Thursday, April 29, 2010

I recently came across a web site and blog that provides hippotherapy information and activities. This is awesome sinc I couldn't find this when I started out 4 years ago and we therapists love resources. check out:
Horses can Help
and the following picture game used during a therapeutic riding lesson.

Wednesday, April 28, 2010

The kids were all happy today despite the hayfever that is driving me crazy and the cold, wet weather. One little 4 year old was not feeling well, so I didn't push her do to a lot. We spent some time letting her talk into my recorder (that I use for notes) and she was totally fascinated with listening to it. Maybe I will be able to use this as a reinforcement down the road in exchange for doing some challenging work with me. Another little girl with balance problems and gravitational insecurity was willing to stand on top of the stationary horse while we played a game of -she gives me high five/ I make an animal sound/she names the animal. I also do a similar game where the child faces sideways facing me, rotates to give the sidwalker a high 5 who then makes animal sounds. Doing this game while walking in circles (child facing outside the circle) is great for building trunk and abdominal strength.
Barbara Smith, M.S., OTR/L

Saturday, April 24, 2010

I haven't been working at the farm this week because I travelled to PA to give a presentation at Austill's Rehabilitation Services. But I still have horses in my life. Last weekend I met this horse (not to close because he bites!) while walking through Boston.

....and this week I came across this pony working in Philadelphia.

Barbara Smith, M.S., OTR/L

Wednesday, April 21, 2010

Research on Effects of Equine-Assisted Therapies

Parents observe how hippotherapy and other equine assisted therapies help children with autism. But here is a report of some results using evaluation tools that examined sensory processing and social skills before and after treatment. The results are encouraging.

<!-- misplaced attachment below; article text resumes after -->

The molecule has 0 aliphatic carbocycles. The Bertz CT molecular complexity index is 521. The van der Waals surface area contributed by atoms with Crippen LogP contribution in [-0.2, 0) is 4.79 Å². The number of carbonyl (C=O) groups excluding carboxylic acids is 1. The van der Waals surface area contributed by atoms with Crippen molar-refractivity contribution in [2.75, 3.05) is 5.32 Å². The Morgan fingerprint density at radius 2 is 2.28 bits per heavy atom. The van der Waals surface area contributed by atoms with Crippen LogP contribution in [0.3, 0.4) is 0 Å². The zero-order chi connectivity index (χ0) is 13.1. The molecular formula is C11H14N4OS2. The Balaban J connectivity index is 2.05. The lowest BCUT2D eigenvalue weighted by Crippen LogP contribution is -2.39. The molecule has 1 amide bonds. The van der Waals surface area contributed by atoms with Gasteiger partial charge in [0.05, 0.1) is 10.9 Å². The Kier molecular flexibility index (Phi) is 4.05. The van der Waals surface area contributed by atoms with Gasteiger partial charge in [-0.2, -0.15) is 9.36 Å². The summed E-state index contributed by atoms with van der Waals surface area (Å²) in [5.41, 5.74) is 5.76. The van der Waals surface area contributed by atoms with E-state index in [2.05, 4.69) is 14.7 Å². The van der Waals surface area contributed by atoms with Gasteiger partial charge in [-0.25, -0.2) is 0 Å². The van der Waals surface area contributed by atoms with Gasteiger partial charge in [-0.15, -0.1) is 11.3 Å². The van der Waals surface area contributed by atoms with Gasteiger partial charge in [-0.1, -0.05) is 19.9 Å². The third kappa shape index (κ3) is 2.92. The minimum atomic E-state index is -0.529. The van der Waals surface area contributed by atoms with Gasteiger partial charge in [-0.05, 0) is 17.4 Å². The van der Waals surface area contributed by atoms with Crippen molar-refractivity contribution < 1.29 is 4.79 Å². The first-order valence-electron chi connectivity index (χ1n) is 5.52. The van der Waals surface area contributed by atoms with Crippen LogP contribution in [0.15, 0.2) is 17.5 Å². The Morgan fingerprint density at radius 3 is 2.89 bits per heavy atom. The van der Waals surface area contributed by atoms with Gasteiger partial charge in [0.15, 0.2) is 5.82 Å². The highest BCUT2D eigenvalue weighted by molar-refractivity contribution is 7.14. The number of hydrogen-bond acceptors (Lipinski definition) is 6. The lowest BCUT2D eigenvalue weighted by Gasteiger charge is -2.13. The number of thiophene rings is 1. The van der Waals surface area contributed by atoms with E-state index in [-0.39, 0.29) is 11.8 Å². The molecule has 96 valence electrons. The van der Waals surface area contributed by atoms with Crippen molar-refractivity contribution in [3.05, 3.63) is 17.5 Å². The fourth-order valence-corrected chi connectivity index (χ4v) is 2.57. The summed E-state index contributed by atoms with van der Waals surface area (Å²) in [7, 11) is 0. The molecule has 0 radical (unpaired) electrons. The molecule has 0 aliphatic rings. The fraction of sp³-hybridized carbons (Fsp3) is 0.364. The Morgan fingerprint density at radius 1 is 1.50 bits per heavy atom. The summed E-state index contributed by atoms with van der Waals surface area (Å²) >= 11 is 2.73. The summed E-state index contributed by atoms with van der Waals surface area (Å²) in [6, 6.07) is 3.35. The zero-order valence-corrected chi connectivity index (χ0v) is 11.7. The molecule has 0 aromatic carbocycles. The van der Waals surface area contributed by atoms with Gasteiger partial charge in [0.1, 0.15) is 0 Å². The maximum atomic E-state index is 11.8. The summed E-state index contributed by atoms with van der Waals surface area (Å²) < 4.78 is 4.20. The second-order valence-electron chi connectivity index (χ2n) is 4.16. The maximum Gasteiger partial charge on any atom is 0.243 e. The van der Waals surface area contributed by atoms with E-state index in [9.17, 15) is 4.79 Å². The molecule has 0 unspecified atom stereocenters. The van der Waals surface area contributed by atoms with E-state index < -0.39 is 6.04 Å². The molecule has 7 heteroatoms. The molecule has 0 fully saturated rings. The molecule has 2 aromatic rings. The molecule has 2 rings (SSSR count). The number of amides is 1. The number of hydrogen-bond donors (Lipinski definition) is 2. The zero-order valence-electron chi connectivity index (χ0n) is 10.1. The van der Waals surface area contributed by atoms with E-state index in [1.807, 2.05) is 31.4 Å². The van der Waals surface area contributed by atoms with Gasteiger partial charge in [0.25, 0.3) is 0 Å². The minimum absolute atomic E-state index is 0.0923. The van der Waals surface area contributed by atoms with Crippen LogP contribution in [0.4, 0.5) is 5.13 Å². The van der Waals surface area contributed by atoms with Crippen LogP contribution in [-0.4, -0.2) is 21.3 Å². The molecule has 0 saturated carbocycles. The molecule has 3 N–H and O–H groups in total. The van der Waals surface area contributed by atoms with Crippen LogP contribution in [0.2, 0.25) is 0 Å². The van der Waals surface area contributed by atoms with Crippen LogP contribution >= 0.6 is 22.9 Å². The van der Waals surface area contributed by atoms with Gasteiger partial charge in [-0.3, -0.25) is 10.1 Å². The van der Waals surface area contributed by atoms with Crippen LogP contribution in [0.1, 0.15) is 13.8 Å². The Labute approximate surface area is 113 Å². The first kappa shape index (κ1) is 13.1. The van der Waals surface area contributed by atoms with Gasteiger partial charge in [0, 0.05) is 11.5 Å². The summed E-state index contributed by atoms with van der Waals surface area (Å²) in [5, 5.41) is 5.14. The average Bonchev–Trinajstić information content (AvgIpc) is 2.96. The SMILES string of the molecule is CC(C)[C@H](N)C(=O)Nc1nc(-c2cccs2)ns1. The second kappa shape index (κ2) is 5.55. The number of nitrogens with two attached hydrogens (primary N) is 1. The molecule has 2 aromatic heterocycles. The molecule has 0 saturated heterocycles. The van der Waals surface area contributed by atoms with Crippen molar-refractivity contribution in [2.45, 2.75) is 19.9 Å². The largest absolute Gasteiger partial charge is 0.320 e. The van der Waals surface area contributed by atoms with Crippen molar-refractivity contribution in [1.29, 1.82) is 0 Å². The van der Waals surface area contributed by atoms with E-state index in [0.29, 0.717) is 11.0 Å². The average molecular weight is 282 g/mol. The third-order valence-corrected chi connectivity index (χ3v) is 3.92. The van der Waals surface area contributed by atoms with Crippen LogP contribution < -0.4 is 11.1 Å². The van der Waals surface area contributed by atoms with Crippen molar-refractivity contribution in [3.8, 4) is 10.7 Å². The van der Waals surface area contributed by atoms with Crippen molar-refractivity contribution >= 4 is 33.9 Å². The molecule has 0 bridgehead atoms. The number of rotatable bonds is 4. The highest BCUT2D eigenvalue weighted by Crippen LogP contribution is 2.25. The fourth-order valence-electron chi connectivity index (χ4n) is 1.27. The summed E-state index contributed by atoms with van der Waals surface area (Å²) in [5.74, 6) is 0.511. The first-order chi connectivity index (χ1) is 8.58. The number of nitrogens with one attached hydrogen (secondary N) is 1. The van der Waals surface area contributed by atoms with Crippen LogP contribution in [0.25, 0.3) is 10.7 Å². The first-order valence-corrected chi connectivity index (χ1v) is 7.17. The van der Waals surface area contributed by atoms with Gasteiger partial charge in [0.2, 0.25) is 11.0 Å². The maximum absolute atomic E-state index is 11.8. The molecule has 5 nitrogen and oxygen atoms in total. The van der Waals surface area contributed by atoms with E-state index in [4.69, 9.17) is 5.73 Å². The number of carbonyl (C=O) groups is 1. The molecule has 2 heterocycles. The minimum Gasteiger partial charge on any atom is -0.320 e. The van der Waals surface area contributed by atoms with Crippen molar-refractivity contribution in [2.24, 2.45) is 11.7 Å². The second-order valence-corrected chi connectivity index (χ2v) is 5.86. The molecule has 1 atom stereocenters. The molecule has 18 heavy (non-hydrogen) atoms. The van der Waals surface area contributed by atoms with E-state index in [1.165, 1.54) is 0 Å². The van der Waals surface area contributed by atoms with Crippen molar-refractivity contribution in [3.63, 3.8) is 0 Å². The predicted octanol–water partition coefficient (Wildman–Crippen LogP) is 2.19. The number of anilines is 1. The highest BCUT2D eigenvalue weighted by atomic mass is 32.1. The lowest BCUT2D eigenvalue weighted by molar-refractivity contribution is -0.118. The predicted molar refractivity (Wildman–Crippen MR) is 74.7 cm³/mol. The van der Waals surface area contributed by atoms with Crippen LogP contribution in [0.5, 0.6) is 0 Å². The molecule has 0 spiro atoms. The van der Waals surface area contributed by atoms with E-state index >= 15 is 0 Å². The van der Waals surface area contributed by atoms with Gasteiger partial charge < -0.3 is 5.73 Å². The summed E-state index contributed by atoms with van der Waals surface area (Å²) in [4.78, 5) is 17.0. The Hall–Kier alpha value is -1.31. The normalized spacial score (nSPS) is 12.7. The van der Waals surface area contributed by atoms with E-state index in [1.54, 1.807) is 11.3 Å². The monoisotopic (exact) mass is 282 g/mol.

Also check out the site that supports this research:

Barbara Smith, M.S., OTR/L

Tuesday, April 20, 2010

Objectives For Treating Sensory Processing Disorder | LIVESTRONG.COM

Objectives For Treating Sensory Processing Disorder. Sensory processing disorder SPD impacts a persons abilities to interpret sensory information such as touch, movement or whether or not two shapes look the same. Individuals with...

Saturday, April 17, 2010

Here's a fun slide show-but I recommend wearing a helmet and do NOT lie down in front of a horse!!

Barbara Smith, M.S., OTR/L

Friday, April 16, 2010

The Recycling Occupational Therapist is now on Facebook

Come join my Facebook page. I am not sure how that differs from a blog but it seems to be the social trend.......The Recycling OT on Facebook.

Disorders Similar To Sensory Integration Disorder | LIVESTRONG.COM

Disorders Similar To Sensory Integration Disorder. Dysfunction in sensory integration DSI impacts the brains ability to organize information from the sense organs -- such as the skin and muscles -- and use it to interact with th...

Thursday, April 15, 2010

mhorselover said...